BY Johnson Mulia

Lights up. Enter the magnificent cast of The Boys presented by New South Wales University Theatre Society (NUTS).

Gordon Graham’s play The Boys explores antisocial young men and their dissolution into a shocking and evil realm where thoughts of heinous crimes no longer burden its people, but rather drive and exhilarate them. The play revolves around the relationships of the three Sprague brothers, accused of committing a violent crime, and the only women in their lives - including their mother.

The set was wonderfully designed by Isobel Sanby and fully utilised by the characters. There was not an inch of wasted space. Chosen props also added to the impoverished backyard atmosphere. Although, at times, it was unclear on how the script dictated scenes to flow from one to the next. A scene would end with the boys ambiguously accused of a crime and the next would start by declaring the boys were now out of jail. If the point was to skip through the judicial process to focus on the relationships of the character, it did not translate well. Furthermore, the sound effects used throughout the play was too soft, which detracted from the characters on stage.

However, one particular dynamic that gripped me was the relationship between mother and children. The mother Sandra, portrayed fantastically by Annie Alexander, is a masterfully written villain occupying the role of an oedipal mother of the classic sort. When her boys misbehave or treat their women poorly, she merely gives them a stern nag. She shelters the boys and lets them brood and bond over their resentment under the guise of 'home' when it is in fact hell. It’s the place where good behaviours are shunned and malevolent thoughts and actions are permitted and thus encouraged. Repeatedly throughout the play Sandra repeats that family is all she has and makes it clear to the audience that she will do anything to maintain the family she’s got. This goes from as little as sheltering the boys to manipulating Michelle and Nola (played by Jasmin Borsovszky and Natasha Nogueira respectively) into believing that the boys are good boys. As a result, Michelle and Nola had become similarly desperate to Sandra, clinging on to thin veils of logic and being wilfully blind. It is not shocking that they would rely on this implicit agreement, as without it they would have to admit to the wasted efforts to improve their relationship with their men.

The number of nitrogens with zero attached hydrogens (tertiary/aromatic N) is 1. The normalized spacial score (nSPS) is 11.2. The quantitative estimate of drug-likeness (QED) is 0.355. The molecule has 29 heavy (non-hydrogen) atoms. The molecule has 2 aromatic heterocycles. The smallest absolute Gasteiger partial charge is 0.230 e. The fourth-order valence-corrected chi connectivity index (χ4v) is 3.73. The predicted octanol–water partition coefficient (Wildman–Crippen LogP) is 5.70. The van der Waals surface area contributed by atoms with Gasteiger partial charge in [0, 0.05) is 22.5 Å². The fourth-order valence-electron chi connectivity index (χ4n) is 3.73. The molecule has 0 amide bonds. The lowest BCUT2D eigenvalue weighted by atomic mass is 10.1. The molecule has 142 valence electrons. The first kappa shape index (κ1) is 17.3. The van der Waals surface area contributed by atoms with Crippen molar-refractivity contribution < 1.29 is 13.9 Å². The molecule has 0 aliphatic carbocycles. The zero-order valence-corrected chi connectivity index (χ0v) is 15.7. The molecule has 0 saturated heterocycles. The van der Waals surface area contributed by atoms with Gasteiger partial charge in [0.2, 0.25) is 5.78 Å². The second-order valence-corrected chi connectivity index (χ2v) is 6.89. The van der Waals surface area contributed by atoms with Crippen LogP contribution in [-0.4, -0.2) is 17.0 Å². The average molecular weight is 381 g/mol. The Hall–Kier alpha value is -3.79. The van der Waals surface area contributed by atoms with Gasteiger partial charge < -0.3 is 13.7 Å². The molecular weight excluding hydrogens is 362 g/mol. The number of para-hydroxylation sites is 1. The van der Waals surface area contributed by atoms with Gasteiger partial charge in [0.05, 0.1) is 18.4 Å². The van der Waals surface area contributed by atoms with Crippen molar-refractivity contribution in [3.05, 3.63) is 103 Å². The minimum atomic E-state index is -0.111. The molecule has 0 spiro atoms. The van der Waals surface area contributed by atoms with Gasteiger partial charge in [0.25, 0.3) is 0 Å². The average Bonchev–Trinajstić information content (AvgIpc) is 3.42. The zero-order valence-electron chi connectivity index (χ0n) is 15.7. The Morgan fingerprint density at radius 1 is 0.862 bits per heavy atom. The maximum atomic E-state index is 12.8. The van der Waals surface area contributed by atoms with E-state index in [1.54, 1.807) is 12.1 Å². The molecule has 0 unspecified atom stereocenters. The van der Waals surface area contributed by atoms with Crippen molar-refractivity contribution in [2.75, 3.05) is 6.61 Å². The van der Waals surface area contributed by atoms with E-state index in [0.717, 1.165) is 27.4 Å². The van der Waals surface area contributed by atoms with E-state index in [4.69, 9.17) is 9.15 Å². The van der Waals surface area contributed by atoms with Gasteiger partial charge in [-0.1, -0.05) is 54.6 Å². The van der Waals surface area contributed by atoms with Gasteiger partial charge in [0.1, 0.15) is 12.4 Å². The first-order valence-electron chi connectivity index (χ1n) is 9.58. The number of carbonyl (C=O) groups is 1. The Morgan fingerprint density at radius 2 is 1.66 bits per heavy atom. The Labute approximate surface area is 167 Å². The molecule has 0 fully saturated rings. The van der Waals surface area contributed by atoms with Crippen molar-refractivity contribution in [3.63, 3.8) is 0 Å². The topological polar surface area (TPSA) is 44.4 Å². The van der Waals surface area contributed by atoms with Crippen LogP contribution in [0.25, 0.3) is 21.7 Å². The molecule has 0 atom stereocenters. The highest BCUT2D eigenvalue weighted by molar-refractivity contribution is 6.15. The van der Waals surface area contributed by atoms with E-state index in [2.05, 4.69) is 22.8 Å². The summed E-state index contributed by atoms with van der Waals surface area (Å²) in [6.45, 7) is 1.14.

Fortunately, Jackie (played by Louisa Fitzgerald), is a woman who comes from a similar background as the Sprague family, but with the self-respect and motivation to make something of herself. She encourages Glenn to do the same. Although she faltered on the edge of believing the family’s blind refusal of the boys’ actions simply to have a place to live after being harassed by neighbours, she ultimately refuses to buy into the family’s façade. This refusal catalyses the downfall of the façade, resulting in a painful realisation by the other women that they had been fooling themselves all along.

Although the boys themselves were casted wonderfully, their actual characters were frustratingly one-dimensional. Stevie and Brett came off like the childish and vengeful boys they were, and at first I wasn’t sure whether my frustration was due to the spectacular performance done by the Frank Yang and Ameer Di Meglio respectively to sell their characters or by Graham’s shortcoming in his writing. In the end, I think the boys were written well enough to get the point across but had they been more complex, it could’ve definitely added even more to the play. None of them had complex or contradicting motivations except Glenn, played by Sam Walsh. Glenn’s relationship with his brothers revealed the dark and twisted reality of their home. When he attempts to start a better life with Jackie, he is derailed as soon as Brett returns home from prison. Stevie adds to this disaster by bullying Glenn about how he’s being controlled by Jackie and over his new goals that are directed at a more enlightened path, threatening the other brothers to look at their own failures and lives.

Overall, as someone who is not an avid theatre goer, The Boys entranced me with its thought provoking plot, performed spectacularly by the NUTS cast.

The Public


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